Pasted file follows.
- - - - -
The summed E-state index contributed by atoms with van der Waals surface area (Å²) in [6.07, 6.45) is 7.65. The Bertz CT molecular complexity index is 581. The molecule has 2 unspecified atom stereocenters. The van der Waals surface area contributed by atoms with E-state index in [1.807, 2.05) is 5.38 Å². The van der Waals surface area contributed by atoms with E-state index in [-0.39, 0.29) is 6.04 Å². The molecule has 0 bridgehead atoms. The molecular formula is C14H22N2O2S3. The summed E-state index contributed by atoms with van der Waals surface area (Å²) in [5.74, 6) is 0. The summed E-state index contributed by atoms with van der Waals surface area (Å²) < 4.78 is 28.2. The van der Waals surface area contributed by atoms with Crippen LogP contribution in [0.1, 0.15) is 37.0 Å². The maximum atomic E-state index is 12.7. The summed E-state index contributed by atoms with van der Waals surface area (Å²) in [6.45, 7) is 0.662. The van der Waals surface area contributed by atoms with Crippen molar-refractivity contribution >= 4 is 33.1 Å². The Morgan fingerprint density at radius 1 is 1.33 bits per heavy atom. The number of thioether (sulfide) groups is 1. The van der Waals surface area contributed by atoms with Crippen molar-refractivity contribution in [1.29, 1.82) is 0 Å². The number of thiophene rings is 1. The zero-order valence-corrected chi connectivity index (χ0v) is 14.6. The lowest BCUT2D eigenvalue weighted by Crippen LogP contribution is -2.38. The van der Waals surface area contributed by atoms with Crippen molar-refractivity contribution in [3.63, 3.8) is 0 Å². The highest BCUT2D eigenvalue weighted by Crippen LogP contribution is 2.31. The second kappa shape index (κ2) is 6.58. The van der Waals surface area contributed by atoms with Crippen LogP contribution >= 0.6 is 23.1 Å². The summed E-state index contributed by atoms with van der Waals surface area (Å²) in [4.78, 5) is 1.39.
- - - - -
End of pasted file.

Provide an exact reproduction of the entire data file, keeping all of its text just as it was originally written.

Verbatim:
The summed E-state index contributed by atoms with van der Waals surface area (Å²) in [6.07, 6.45) is 7.65. The Bertz CT molecular complexity index is 581. The molecule has 2 unspecified atom stereocenters. The van der Waals surface area contributed by atoms with E-state index in [1.807, 2.05) is 5.38 Å². The van der Waals surface area contributed by atoms with E-state index in [-0.39, 0.29) is 6.04 Å². The molecule has 0 bridgehead atoms. The molecular formula is C14H22N2O2S3. The summed E-state index contributed by atoms with van der Waals surface area (Å²) in [5.74, 6) is 0. The summed E-state index contributed by atoms with van der Waals surface area (Å²) < 4.78 is 28.2. The van der Waals surface area contributed by atoms with Crippen LogP contribution in [0.1, 0.15) is 37.0 Å². The maximum atomic E-state index is 12.7. The summed E-state index contributed by atoms with van der Waals surface area (Å²) in [6.45, 7) is 0.662. The van der Waals surface area contributed by atoms with Crippen molar-refractivity contribution >= 4 is 33.1 Å². The Morgan fingerprint density at radius 1 is 1.33 bits per heavy atom. The number of thioether (sulfide) groups is 1. The van der Waals surface area contributed by atoms with Crippen molar-refractivity contribution in [1.29, 1.82) is 0 Å². The number of thiophene rings is 1. The zero-order valence-corrected chi connectivity index (χ0v) is 14.6. The lowest BCUT2D eigenvalue weighted by Crippen LogP contribution is -2.38. The van der Waals surface area contributed by atoms with Crippen molar-refractivity contribution in [3.63, 3.8) is 0 Å². The highest BCUT2D eigenvalue weighted by Crippen LogP contribution is 2.31. The second kappa shape index (κ2) is 6.58. The van der Waals surface area contributed by atoms with Crippen LogP contribution >= 0.6 is 23.1 Å². The summed E-state index contributed by atoms with van der Waals surface area (Å²) in [4.78, 5) is 1.39.